The dangers of flames and smoke continue to pose a threat to communities in Yakima and Kittitas counties, as firefighters work to contain a growing wildfire that started near Evans Canyon.
Public information officers with Northwest Incident Management Team Number 12 said the flames were 10% contained as of Thursday afternoon.
The fire spread across more than 52,000 acres, destroying five homes and several outbuildings. Residents of about 900 homes are under evacuation orders.
More than 440 firefighters are facing temperatures in the mid-90s, but winds are not as strong as they were earlier in the week when the fire grew rapidly in size.
Ginger and James Brand live north of Selah in the country—one of the several communities listed as a Level 3 Evacuation Area, meaning residents are required to leave for shelter. The couple left their home earlier in the week.
“Went back to check on the house and see if it was still there. And, we’re used to being outside, We work outside all day. The smoke was so bad I couldn’t hardly breathe,” said James Brand.
His wife, Ginger, said her neighborhood looked like Armageddon.
“The end of the world kind of because you’re going into this smoke, dark smoke. And, it just feels like, I don’t know how to explain it. It just feels like the end of the world is coming,” she said.
Photo credit: Yakima County Fire District #5
The couple parked their RV for shelter at the Central Washington State Fair while their two horses and mule are safe inside a barn at the fairgrounds. Kathy Kramer, president and CEO of the Central Washington Fair Association, said this is the time of year when they’re deep in state fair planning. Though it was canceled due to the COVID-19 pandemic – they’re still finding ways to serve families and their livestock.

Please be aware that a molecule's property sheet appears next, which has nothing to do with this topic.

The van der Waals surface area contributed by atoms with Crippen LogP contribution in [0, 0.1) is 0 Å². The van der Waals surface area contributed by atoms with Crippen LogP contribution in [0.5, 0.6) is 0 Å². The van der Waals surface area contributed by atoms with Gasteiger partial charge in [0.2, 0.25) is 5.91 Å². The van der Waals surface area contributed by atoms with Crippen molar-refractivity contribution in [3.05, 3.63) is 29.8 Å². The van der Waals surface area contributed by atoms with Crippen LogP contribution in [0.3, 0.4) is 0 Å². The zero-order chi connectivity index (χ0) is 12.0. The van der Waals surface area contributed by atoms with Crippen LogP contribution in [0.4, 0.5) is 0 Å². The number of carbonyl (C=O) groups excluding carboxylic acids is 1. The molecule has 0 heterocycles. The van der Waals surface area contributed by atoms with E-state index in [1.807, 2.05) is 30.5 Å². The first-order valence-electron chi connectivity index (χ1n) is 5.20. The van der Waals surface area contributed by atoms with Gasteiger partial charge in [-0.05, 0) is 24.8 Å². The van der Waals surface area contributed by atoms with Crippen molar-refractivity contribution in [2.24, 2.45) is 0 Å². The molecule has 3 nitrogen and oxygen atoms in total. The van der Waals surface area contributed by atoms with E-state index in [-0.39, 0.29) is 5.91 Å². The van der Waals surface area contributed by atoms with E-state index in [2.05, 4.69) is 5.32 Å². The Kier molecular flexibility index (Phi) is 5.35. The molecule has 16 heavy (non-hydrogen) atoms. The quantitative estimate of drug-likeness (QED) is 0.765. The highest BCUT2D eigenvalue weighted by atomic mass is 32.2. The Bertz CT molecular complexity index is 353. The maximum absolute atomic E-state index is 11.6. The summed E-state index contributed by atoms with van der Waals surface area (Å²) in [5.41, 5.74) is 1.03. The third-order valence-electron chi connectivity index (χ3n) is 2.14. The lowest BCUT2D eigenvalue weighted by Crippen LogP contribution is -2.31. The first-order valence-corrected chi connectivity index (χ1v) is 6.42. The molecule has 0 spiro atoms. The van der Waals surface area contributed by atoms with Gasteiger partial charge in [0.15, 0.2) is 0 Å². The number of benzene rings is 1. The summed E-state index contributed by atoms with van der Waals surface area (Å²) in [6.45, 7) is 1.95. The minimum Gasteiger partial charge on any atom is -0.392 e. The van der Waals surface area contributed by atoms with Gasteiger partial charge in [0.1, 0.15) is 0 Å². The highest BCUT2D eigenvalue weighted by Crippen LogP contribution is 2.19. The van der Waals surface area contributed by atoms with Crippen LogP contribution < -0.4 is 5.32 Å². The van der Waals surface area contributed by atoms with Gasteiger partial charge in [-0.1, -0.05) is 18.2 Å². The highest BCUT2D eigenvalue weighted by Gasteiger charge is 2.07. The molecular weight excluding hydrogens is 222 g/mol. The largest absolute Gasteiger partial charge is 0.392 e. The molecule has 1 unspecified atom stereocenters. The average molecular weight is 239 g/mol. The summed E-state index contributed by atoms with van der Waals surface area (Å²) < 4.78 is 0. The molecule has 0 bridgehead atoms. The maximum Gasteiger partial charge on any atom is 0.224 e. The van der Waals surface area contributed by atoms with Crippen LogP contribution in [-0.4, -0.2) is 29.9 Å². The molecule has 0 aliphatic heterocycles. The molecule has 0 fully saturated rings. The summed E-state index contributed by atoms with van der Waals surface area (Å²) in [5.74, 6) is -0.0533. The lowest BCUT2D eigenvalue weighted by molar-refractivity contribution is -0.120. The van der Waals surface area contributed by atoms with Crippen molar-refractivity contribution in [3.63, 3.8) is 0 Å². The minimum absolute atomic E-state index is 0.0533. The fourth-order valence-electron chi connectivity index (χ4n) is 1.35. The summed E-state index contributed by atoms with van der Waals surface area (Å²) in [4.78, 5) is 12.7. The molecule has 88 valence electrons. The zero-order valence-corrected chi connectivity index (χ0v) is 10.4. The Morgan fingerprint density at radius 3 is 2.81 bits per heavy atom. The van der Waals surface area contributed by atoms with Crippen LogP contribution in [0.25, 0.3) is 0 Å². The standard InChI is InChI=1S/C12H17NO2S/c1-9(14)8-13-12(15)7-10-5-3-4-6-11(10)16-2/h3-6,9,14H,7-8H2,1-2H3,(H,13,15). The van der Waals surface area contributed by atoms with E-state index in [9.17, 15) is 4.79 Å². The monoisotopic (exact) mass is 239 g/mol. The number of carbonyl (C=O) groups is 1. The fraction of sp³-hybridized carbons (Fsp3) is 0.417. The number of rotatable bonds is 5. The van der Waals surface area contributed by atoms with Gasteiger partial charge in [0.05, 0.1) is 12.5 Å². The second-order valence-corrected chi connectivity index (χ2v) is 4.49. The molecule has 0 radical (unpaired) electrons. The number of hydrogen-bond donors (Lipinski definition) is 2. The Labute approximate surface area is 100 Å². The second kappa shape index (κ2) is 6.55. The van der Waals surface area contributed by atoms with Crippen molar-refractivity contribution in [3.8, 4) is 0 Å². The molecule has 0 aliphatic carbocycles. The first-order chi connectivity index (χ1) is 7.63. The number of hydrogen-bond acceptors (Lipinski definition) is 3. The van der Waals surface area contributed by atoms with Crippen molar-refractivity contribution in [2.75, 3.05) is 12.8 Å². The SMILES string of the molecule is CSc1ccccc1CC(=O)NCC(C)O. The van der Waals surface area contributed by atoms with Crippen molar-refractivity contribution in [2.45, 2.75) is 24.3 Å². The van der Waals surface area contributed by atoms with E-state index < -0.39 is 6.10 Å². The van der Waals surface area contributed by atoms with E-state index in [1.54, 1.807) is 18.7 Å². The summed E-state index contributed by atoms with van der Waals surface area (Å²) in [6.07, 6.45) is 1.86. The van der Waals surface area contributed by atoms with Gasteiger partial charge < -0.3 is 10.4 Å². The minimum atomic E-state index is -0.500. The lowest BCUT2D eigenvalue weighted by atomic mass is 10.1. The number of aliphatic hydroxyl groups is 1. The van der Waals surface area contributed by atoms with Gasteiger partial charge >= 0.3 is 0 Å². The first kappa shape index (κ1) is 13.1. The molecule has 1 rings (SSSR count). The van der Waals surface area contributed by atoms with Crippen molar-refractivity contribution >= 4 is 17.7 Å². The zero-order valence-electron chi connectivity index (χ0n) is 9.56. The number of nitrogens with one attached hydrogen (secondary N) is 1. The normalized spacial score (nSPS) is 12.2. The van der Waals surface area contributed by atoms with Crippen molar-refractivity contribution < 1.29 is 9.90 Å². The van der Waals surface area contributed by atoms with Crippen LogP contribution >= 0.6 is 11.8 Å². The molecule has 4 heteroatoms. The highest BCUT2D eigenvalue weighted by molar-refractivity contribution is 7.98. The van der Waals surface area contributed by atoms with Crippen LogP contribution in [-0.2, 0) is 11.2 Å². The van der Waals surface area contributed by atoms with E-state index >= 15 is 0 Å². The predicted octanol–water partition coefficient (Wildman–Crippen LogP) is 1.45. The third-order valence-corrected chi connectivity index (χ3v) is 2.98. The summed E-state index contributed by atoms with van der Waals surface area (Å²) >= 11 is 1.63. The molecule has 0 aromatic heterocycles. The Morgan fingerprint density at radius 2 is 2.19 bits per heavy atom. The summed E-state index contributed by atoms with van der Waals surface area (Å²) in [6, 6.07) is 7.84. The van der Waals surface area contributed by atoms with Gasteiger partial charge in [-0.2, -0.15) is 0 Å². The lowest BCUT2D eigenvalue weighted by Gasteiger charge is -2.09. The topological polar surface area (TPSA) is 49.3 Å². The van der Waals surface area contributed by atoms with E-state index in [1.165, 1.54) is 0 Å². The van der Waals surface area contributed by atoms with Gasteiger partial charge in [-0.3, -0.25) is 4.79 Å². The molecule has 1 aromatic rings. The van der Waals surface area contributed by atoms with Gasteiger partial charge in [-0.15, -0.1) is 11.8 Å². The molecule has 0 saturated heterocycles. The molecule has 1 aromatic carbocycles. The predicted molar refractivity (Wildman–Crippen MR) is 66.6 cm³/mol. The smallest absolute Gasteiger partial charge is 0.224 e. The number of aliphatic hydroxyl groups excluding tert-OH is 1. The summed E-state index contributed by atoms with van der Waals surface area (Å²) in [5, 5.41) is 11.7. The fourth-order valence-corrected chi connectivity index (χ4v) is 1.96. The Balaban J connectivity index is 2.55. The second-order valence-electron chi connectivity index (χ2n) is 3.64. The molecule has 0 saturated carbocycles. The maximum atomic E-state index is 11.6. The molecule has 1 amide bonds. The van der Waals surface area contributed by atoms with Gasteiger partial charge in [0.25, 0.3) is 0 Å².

“There’s a lot of need out there and boy anything we can do, we’re going to use these assets to give back to the community,” said Kramer. “It was another way to continue to give back to the community. If we weren’t going to be able to bring the community here for the fair, then let’s do what we can to support them.”
More space in the RV lot and barns at the fairgrounds is available for those seeking shelter from the wildfires. The Brands said they were comfortable at the fairgrounds don’t plan to go back home until its safe…that is if their property survives the flames.
“If it burns, it burns. We have our family, our animals. If it burns, we have insurance,” said James.
While their animals stay in shelter, the couple said they are taking advantage of their time away from the smoke.
“Actually, it’s a lot like vacation because we really haven’t had a vacation for several years,” said Ginger.
The public information officers said firefighters prepared for an intentional burnout operation, Thursday evening. The planned event would talk place east of Mount Clemens in an effort to tame the wildfire. Officials said the event would look a bit dramatic and want people to be aware of the situation. Most people in Naches will see smoke from the burnout and along Old Naches Highway.